Know your employees: who is hiding behind Generation X, Y and Z

2021 01 29 · 2 min read

During the lockdown, human resources specialists have often received requests from companies seeking to ‘cement their team’, to motivate people who are now working in front of screens, and to improve their communication and work ethic. However, those who love saying that the team should be as ‘solid as a fist’ need to know they should start seeing their team not as a fist, but as individual fingers.

Individual employees are not and cannot all be the same: they differ in terms of their needs, their ability to accept feedback and their views of the employer. To be able to have them working smoothly as one team, you must first know and understand their differences. One of the best ways to approach your staff is through the lens of their generations. 

Recognising Generation X, Y and Z among your staff

  • The generation born between 1946 and 1964 is currently between 57 and 75 years old. Their portion of the active labour market is now fairly small.
  • Generation X – people born between 1965 and 1980. This generation has been the core of the labour market for a long period of time, although depending on the sector, they are gradually surrendering their positions to Generation Y.
  • Generation Y – the millennial generation, or people born between 1981 and 1996. This groups now make up the majority of the participants in the labour market.
  • Generation Z – the youngest generation, with members that were born between 1997 and 2015. This group is only starting to make its entry into the labour market.

Your staff will most likely be composed of these generations in different proportions. We suggest that you perform a simple analysis to see which generation dominates your staff. For example, more than a half of the employees at Baltic Amadeus are members of Generation Y, but there has lately been a significant influx from Generation Z.

Understanding the kind of communication that your employees expect

As an IT company that has been employing telecommuting practices for almost a year now, Baltic Amadeus places a strong emphasis on the most effective ways of interacting with our staff. A survey was conducted with nearly 200 company employees with the aim of finding out the most suitable methods of communicating and providing feedback. This survey resulted in several interesting insights:

  • Generation Z is the group that needs the most feedback and attention. The frequency of feedback is also important, as members of Generation Z are more impulsive, as well as being quicker to complete their tasks or undertake new projects. They are driven by fast results – therefore, it is critical that feedback is delivered regularly, with an emphasis on their development and growth, by clearly pinpointing what the employee has done well and the areas for improvement. By providing specific comments, the members of Generation Z achieve faster growth. However, the source of the comment or praise is completely irrelevant, as this generation tends to be equally appreciative of insights from their superiors and their peers.
  • Generation Y has been in the labour market for a number of years and has a certain amount of experience and expert knowledge under its belt; hence, it has a different perception of feedback. In general, this generation needs less feedback, but it has to be constructive. We have noticed that the members of this generation care a great deal about positive reviews of their performance but, in contrast to Generation Z, they have difficulty in accepting negative comments. With this generation, the source of the message also matters, because the authority and competence of the person delivering the message is indicative of its importance.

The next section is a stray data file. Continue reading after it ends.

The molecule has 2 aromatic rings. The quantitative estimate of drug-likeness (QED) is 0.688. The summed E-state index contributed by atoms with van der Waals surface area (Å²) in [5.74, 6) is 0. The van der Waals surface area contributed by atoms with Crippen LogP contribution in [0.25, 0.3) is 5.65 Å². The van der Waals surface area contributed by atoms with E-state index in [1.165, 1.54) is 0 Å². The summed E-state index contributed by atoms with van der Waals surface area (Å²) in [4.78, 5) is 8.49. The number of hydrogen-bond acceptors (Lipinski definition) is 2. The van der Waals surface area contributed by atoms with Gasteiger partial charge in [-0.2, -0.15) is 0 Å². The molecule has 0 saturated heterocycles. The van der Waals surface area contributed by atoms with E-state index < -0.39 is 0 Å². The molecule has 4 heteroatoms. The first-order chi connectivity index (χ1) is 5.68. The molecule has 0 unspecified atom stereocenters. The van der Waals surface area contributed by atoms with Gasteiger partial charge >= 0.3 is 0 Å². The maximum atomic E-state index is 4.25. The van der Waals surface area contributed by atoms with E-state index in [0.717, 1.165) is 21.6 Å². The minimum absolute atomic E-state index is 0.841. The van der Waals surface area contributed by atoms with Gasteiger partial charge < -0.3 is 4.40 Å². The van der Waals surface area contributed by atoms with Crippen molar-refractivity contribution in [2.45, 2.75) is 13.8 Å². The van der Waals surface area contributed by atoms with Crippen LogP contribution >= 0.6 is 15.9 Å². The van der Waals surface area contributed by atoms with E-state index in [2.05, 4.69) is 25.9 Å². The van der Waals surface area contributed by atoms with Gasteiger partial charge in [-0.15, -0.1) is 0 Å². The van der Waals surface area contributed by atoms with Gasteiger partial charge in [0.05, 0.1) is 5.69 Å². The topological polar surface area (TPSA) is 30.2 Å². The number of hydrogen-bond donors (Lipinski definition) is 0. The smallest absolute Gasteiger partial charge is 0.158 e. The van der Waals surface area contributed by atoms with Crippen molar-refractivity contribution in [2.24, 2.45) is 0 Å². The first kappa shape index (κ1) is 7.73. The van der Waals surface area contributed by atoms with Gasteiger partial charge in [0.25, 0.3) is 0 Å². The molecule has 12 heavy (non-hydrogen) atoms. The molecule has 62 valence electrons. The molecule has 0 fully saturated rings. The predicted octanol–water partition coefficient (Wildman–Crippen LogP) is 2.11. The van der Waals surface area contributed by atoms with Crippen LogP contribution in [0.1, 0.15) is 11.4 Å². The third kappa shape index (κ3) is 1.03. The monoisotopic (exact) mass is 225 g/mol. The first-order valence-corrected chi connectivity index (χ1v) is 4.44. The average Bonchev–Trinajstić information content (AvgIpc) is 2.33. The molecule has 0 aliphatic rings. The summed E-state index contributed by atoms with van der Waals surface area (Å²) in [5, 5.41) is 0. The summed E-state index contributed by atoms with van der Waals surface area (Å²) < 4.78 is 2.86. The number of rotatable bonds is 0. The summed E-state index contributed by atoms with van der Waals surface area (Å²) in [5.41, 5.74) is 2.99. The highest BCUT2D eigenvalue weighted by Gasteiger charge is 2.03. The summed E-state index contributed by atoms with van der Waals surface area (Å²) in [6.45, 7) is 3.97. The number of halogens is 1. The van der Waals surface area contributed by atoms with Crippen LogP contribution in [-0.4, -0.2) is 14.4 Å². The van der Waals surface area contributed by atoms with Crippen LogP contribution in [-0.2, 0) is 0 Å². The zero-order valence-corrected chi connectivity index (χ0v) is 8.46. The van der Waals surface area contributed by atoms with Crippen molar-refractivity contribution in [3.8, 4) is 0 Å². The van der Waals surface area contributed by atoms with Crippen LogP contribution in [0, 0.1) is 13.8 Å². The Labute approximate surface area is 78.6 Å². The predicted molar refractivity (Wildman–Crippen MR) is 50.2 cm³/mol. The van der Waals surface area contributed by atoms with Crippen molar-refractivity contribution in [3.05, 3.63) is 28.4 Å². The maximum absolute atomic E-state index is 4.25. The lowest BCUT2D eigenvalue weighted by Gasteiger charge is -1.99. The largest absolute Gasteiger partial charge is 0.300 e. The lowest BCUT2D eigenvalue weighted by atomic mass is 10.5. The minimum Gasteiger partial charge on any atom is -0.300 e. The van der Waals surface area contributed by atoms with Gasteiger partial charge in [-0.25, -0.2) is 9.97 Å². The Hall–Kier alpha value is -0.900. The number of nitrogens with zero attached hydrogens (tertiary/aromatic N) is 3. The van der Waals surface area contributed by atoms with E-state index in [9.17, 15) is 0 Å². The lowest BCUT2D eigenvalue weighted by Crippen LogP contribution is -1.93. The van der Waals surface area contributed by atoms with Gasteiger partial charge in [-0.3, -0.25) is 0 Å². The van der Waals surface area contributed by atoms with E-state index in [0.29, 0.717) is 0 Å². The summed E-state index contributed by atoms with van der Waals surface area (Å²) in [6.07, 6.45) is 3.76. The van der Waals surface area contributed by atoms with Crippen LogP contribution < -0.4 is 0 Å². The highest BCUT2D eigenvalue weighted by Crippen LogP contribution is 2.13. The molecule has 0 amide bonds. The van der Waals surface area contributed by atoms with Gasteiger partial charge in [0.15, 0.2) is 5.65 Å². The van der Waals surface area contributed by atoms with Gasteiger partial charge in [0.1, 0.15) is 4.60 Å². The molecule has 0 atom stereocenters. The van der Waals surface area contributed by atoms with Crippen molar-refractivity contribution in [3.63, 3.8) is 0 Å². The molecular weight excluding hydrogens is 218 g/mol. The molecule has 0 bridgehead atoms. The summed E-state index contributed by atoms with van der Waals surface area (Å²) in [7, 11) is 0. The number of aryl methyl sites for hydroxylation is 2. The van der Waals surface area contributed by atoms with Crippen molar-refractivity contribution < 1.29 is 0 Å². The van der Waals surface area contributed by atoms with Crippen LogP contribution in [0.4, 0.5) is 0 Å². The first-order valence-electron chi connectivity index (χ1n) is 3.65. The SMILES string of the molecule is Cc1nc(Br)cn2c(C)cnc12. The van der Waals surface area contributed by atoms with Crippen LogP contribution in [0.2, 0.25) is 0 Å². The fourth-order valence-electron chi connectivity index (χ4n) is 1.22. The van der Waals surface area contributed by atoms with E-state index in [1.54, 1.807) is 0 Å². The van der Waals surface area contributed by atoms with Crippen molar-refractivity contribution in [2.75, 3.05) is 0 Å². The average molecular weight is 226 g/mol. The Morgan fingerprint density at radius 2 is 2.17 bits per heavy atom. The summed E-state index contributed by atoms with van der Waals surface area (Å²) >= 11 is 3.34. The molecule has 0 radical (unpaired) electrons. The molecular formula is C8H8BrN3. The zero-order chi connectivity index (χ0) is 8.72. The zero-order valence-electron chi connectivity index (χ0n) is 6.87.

• Continuous improvement is important to every employee without exception, but Generation X is that group that has the most difficulty adjusting to change. Often, they need evidence that a change is necessary and results in an improvement. However, this generation is also the most willing to compromise and cooperate with other teams, while gladly investing time in getting to know their colleagues. The members of Generation X tare true team-builders – all they need is a bit of empowerment.

Effective tactics for smooth daily operations

Effective feedback is important for any company and has to be delivered all the time. By successfully employ the dynamics of different generations and finding the best ways of connecting with people, you first of all need to identify the right ways of communicating and offering feedback:

  1. How to choose the right channel for communication with the member of a particular generation: answer the message via the channel by which it was received.
  2. Make an agreement for team communication: the purpose of a communication agreement is to set formal guidelines that highlight the rules for how the team members should communicate with one another, which is very relevant in today’s hi-tech, digital working environment. This agreement will help establish the expectations and boundaries, to protect critical work and to facilitate communication.
  3. Agree on the right channel for to the message you want to deliver:
    • A phone call is great for an in-depth, prolonged, difficult or emotional conversation.
    • E-mail should be used for important, instructive and/or educational information.
    • Chat applications are ideal for communication on-the-go, shared messages, news, informal messages and team communication.
    • Video calls (via Zoom, Teams, etc.) should be used for long conversations where a lot of feedback is provided and for official group meetings.

By getting to know your employees better, you will be able to find the most effective methods of conveying information, formulating feedback in the right way and unlocking your team’s potential.